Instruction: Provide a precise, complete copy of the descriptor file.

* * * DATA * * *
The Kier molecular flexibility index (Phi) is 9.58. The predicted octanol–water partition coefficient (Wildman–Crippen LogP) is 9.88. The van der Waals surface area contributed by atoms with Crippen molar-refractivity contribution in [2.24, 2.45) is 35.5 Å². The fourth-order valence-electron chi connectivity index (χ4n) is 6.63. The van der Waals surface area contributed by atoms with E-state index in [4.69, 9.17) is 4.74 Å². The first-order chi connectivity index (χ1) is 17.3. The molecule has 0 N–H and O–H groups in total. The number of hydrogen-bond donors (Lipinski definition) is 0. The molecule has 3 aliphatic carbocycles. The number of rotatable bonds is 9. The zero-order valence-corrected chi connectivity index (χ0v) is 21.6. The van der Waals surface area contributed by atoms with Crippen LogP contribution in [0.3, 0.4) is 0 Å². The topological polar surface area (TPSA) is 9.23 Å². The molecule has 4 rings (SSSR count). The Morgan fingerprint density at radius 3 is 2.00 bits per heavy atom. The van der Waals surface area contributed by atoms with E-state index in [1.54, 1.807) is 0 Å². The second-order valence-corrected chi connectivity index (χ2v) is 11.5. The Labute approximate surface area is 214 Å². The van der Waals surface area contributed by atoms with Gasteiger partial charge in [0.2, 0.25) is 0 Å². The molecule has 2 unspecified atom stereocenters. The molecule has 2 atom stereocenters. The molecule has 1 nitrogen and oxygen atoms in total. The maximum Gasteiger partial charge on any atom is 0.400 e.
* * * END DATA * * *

The Kier molecular flexibility index (Phi) is 9.58. The predicted octanol–water partition coefficient (Wildman–Crippen LogP) is 9.88. The van der Waals surface area contributed by atoms with Crippen molar-refractivity contribution in [2.24, 2.45) is 35.5 Å². The fourth-order valence-electron chi connectivity index (χ4n) is 6.63. The van der Waals surface area contributed by atoms with E-state index in [4.69, 9.17) is 4.74 Å². The first-order chi connectivity index (χ1) is 17.3. The molecule has 0 N–H and O–H groups in total. The number of hydrogen-bond donors (Lipinski definition) is 0. The molecule has 3 aliphatic carbocycles. The number of rotatable bonds is 9. The zero-order valence-corrected chi connectivity index (χ0v) is 21.6. The van der Waals surface area contributed by atoms with Crippen LogP contribution in [0.3, 0.4) is 0 Å². The topological polar surface area (TPSA) is 9.23 Å². The molecule has 4 rings (SSSR count). The Morgan fingerprint density at radius 3 is 2.00 bits per heavy atom. The van der Waals surface area contributed by atoms with E-state index in [1.54, 1.807) is 0 Å². The second-order valence-corrected chi connectivity index (χ2v) is 11.5. The Labute approximate surface area is 214 Å². The van der Waals surface area contributed by atoms with Gasteiger partial charge in [0.2, 0.25) is 0 Å². The molecule has 2 unspecified atom stereocenters. The molecule has 2 atom stereocenters. The molecule has 1 nitrogen and oxygen atoms in total. The maximum Gasteiger partial charge on any atom is 0.400 e.